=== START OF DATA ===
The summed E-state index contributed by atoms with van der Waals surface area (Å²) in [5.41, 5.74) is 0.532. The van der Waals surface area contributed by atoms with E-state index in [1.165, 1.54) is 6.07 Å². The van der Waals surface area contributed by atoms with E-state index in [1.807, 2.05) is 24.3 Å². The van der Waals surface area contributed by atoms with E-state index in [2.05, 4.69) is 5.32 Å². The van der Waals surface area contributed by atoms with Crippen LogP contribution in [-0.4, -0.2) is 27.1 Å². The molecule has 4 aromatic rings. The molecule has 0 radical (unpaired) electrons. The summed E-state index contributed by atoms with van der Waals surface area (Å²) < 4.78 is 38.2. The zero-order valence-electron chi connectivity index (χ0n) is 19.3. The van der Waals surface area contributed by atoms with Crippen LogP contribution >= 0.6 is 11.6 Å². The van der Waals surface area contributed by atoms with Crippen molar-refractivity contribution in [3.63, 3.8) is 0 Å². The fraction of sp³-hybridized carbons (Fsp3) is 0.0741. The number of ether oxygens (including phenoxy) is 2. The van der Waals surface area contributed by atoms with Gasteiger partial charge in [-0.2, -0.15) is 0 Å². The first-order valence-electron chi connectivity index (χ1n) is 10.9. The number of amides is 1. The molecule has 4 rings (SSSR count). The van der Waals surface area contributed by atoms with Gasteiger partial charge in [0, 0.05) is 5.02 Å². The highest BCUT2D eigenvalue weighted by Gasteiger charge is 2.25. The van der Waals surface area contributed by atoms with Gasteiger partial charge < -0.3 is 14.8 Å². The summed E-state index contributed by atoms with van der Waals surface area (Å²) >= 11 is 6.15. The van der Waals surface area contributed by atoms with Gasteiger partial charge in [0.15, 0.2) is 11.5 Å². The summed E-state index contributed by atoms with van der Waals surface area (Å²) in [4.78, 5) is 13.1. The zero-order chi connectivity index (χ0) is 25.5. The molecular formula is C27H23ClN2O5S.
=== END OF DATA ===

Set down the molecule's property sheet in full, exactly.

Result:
The summed E-state index contributed by atoms with van der Waals surface area (Å²) in [5.41, 5.74) is 0.532. The van der Waals surface area contributed by atoms with E-state index in [1.165, 1.54) is 6.07 Å². The van der Waals surface area contributed by atoms with E-state index in [1.807, 2.05) is 24.3 Å². The van der Waals surface area contributed by atoms with E-state index in [2.05, 4.69) is 5.32 Å². The van der Waals surface area contributed by atoms with Crippen LogP contribution in [-0.4, -0.2) is 27.1 Å². The molecule has 4 aromatic rings. The molecule has 0 radical (unpaired) electrons. The summed E-state index contributed by atoms with van der Waals surface area (Å²) < 4.78 is 38.2. The zero-order valence-electron chi connectivity index (χ0n) is 19.3. The van der Waals surface area contributed by atoms with Crippen LogP contribution >= 0.6 is 11.6 Å². The van der Waals surface area contributed by atoms with Crippen molar-refractivity contribution in [3.63, 3.8) is 0 Å². The fraction of sp³-hybridized carbons (Fsp3) is 0.0741. The number of ether oxygens (including phenoxy) is 2. The van der Waals surface area contributed by atoms with Gasteiger partial charge in [-0.2, -0.15) is 0 Å². The first-order valence-electron chi connectivity index (χ1n) is 10.9. The number of amides is 1. The molecule has 4 rings (SSSR count). The van der Waals surface area contributed by atoms with Gasteiger partial charge in [0, 0.05) is 5.02 Å². The highest BCUT2D eigenvalue weighted by Gasteiger charge is 2.25. The van der Waals surface area contributed by atoms with Gasteiger partial charge < -0.3 is 14.8 Å². The summed E-state index contributed by atoms with van der Waals surface area (Å²) >= 11 is 6.15. The van der Waals surface area contributed by atoms with Gasteiger partial charge in [0.15, 0.2) is 11.5 Å². The summed E-state index contributed by atoms with van der Waals surface area (Å²) in [4.78, 5) is 13.1. The zero-order chi connectivity index (χ0) is 25.5. The molecular formula is C27H23ClN2O5S.